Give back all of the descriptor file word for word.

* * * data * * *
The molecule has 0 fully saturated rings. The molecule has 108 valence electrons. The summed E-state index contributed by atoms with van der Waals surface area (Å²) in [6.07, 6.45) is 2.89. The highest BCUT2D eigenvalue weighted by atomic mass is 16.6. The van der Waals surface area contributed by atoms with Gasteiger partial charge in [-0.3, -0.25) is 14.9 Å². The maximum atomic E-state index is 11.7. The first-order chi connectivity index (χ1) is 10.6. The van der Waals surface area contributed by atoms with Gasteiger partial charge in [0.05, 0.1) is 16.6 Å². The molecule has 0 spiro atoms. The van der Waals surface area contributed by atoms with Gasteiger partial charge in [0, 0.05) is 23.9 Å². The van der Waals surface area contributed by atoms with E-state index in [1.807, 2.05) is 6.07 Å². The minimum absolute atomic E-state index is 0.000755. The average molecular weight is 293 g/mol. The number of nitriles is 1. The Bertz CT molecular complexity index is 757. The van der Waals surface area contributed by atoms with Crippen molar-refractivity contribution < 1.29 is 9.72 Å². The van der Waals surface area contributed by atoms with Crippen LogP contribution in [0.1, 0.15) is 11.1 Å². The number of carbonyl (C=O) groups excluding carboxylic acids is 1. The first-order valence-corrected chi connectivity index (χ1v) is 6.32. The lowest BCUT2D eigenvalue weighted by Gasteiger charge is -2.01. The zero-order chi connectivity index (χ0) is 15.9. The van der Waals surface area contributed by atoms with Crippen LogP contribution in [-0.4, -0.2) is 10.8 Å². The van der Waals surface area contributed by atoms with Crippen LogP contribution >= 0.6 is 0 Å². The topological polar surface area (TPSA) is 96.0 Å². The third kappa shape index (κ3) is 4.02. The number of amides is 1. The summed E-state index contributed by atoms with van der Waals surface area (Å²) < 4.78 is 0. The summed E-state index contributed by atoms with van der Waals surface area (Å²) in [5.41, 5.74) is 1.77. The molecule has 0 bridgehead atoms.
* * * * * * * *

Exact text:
The molecule has 0 fully saturated rings. The molecule has 108 valence electrons. The summed E-state index contributed by atoms with van der Waals surface area (Å²) in [6.07, 6.45) is 2.89. The highest BCUT2D eigenvalue weighted by atomic mass is 16.6. The van der Waals surface area contributed by atoms with Gasteiger partial charge in [-0.3, -0.25) is 14.9 Å². The maximum atomic E-state index is 11.7. The first-order chi connectivity index (χ1) is 10.6. The van der Waals surface area contributed by atoms with Gasteiger partial charge in [0.05, 0.1) is 16.6 Å². The molecule has 0 spiro atoms. The van der Waals surface area contributed by atoms with Gasteiger partial charge in [0, 0.05) is 23.9 Å². The van der Waals surface area contributed by atoms with E-state index in [1.807, 2.05) is 6.07 Å². The minimum absolute atomic E-state index is 0.000755. The average molecular weight is 293 g/mol. The number of nitriles is 1. The Bertz CT molecular complexity index is 757. The van der Waals surface area contributed by atoms with Crippen molar-refractivity contribution < 1.29 is 9.72 Å². The van der Waals surface area contributed by atoms with Crippen LogP contribution in [0.1, 0.15) is 11.1 Å². The number of carbonyl (C=O) groups excluding carboxylic acids is 1. The first-order valence-corrected chi connectivity index (χ1v) is 6.32. The lowest BCUT2D eigenvalue weighted by Gasteiger charge is -2.01. The zero-order chi connectivity index (χ0) is 15.9. The van der Waals surface area contributed by atoms with Crippen LogP contribution in [-0.4, -0.2) is 10.8 Å². The van der Waals surface area contributed by atoms with Crippen LogP contribution >= 0.6 is 0 Å². The topological polar surface area (TPSA) is 96.0 Å². The third kappa shape index (κ3) is 4.02. The number of amides is 1. The summed E-state index contributed by atoms with van der Waals surface area (Å²) < 4.78 is 0. The summed E-state index contributed by atoms with van der Waals surface area (Å²) in [5.41, 5.74) is 1.77. The molecule has 0 bridgehead atoms.